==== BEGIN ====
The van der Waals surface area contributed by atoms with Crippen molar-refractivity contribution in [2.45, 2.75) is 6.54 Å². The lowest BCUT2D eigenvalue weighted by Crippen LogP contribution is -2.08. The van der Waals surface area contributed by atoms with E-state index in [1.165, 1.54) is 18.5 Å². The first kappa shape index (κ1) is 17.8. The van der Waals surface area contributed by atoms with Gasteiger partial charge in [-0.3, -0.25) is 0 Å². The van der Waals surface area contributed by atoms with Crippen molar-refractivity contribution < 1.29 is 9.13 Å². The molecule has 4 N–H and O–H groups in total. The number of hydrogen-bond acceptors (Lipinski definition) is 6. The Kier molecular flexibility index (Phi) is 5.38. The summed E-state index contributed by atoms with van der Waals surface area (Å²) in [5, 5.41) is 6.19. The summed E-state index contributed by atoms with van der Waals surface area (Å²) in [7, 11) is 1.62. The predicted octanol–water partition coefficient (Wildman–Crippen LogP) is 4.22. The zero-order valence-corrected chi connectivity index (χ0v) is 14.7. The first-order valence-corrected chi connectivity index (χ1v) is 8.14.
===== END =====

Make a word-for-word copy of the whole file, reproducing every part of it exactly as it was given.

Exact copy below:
The van der Waals surface area contributed by atoms with Crippen molar-refractivity contribution in [2.45, 2.75) is 6.54 Å². The lowest BCUT2D eigenvalue weighted by Crippen LogP contribution is -2.08. The van der Waals surface area contributed by atoms with E-state index in [1.165, 1.54) is 18.5 Å². The first kappa shape index (κ1) is 17.8. The van der Waals surface area contributed by atoms with Gasteiger partial charge in [-0.3, -0.25) is 0 Å². The van der Waals surface area contributed by atoms with Crippen molar-refractivity contribution < 1.29 is 9.13 Å². The molecule has 4 N–H and O–H groups in total. The number of hydrogen-bond acceptors (Lipinski definition) is 6. The Kier molecular flexibility index (Phi) is 5.38. The summed E-state index contributed by atoms with van der Waals surface area (Å²) in [5, 5.41) is 6.19. The summed E-state index contributed by atoms with van der Waals surface area (Å²) in [7, 11) is 1.62. The predicted octanol–water partition coefficient (Wildman–Crippen LogP) is 4.22. The zero-order valence-corrected chi connectivity index (χ0v) is 14.7. The first-order valence-corrected chi connectivity index (χ1v) is 8.14.